Looks good to me. I love bizzard of 2010.
Doesn't like my default browser - Looks like it relies on flash for thumbnails..
I recently redid my site with this same service, Scott, and find it easy to organize the portfolios. I don't see the "enlarge" button on yours, but the pictures got bigger when I clicked on them, and didn't really take over the browser, just opened a new window. Once closed, I was back where I started. And when that window opens the pix are a good size. I think you need to create fewer portfolios that have 10 to 15 pix each rather than a lot of portfolios with only a few pictures. Just seems like a lot of clicking to get through them all. And the first image should always be the strongest of the group, and cohesive with the rest. The first one in the Figure in the Studio is quite anomalous from what follows.
Always a good idea to have a bio, artist statement... something about yourself, too, though I suppose that'll be there when you're ready to "go live."
All in all though, these Visual Server websites are easy to use and to keep up to date. You're certainly off to a great start.
Last edited by SuzanneR; 05-26-2010 at 01:34 PM. Click to view previous post history.
Bigger thumbnails and fewer sub-categories would be the only I would change.
The first impression on landing is that it is quite a simple and attractive presentation. This is what is vitally important to first-time visitors.
Thumbnails are of a balanced size on 1024x768 displays and no problem visually with that. There is not of course any such thing as designing websites for wide screens: the code will take care of rendering and stretch. At the moment the page content is left-centric; I would be inclined to spread it out (centre it) over the top and add additional links; this will reduce the impact of a lot of blank area.
In the code behind the page, beef it up later toward completion with the suggested codec below:
<title>The Flying Camera - photographs by Scott Davis</title>
<meta name="AUTHOR" content="Scott Davis, The Flying Camera" />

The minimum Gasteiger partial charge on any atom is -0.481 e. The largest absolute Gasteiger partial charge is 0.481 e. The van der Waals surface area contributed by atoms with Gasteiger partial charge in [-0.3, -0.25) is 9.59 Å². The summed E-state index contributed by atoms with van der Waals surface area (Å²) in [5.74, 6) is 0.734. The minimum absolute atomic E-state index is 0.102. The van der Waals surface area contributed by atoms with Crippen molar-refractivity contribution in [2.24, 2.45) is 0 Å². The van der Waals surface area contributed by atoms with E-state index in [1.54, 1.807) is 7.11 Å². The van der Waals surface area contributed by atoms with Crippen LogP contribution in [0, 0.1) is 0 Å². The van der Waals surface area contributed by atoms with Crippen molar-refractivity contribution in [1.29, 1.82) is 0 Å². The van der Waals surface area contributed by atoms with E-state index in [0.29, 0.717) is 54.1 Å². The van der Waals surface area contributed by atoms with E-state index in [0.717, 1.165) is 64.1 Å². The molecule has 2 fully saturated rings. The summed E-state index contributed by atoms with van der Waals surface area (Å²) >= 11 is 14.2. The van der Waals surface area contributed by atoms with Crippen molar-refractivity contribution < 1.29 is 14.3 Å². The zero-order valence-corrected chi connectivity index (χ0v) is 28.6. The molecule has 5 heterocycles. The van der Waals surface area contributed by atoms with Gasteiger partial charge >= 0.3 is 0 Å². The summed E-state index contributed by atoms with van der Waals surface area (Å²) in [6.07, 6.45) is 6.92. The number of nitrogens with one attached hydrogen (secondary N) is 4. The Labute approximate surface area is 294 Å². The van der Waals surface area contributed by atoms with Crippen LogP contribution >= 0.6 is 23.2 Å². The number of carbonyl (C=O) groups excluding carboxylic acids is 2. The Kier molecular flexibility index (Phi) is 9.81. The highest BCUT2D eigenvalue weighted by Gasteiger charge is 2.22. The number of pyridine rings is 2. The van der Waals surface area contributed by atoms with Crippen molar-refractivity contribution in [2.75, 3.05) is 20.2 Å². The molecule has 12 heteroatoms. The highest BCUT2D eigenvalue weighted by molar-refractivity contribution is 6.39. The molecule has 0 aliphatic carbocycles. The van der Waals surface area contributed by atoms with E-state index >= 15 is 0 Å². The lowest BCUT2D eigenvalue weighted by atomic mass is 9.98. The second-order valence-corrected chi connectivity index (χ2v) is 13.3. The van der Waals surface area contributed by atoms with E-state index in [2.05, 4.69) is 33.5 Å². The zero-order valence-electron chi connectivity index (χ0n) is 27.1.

<meta http-equiv="CONTENT-TYPE" content="text/html; charset=windows-1252" />
<meta http-equiv="CONTENT-LANGUAGE" content="en-us" />
<meta http-equiv="PRAGMA" content="no-cache" />
<meta http-equiv="EXPIRES" content="text" />
<meta name="REVISIT INTERVAL" content="14 days" /> 14 days can be anything; most webbots index daily or 4, 7, 12 14, 21, 28 or 31 days.
<meta name="ROBOTS" content="index,follow" />
<meta name="KEYWORDS" content="Scott Davis, photography, fine art, landscape, alternative processes, display, tarot, figure studies, still life, active, Hercules, mythology, interpretations" />
<!--as many keywords as you can dream up; you never can have too many--!>
The above code is only very necessary for the home (or index) page. Robots land on that and follow the site hierarchy downward, gathering information (the "meta uptake"). So a netizen then searches in Google for Scott Davis and if your name is there, you're going to be the first search result! How that happens depends a lot on the information you put on the page and behind it (in the code).
All your images should have descriptive names (e.g. definitely not 1234_a.jpg) and alternate text (the text that pops up when the mouse moves over it) that assists not just indexing agents (Google, among) but also viewers. Each page should also have a lot of descriptive text for much the same reason just given. Webbots also index Flash content but that content must also have a descriptive identifier.
All said and done I like what I see and reckon it will be a very attractive 'front door' for you as it progresses.
Last edited by Poisson Du Jour; 05-26-2010 at 05:40 PM. Click to view previous post history.
Canon EOS1N ('Brutus', 1993—), TS-E 24mm f3.5L, 20mm f2.8, 17-40 f4L, 70-200 f2.8L
Pentax 67 ('Pentaximus', 2010—) + SMCP 45mm f4, 55mm f4 & 165mm f4LS;
Zero Image 6x9 multi-format pinhole (2008—); Sekonic L758D;
Olympus XA, Nikon Coolpix P7700
"If you're not having fun, then you're not doing it right!"
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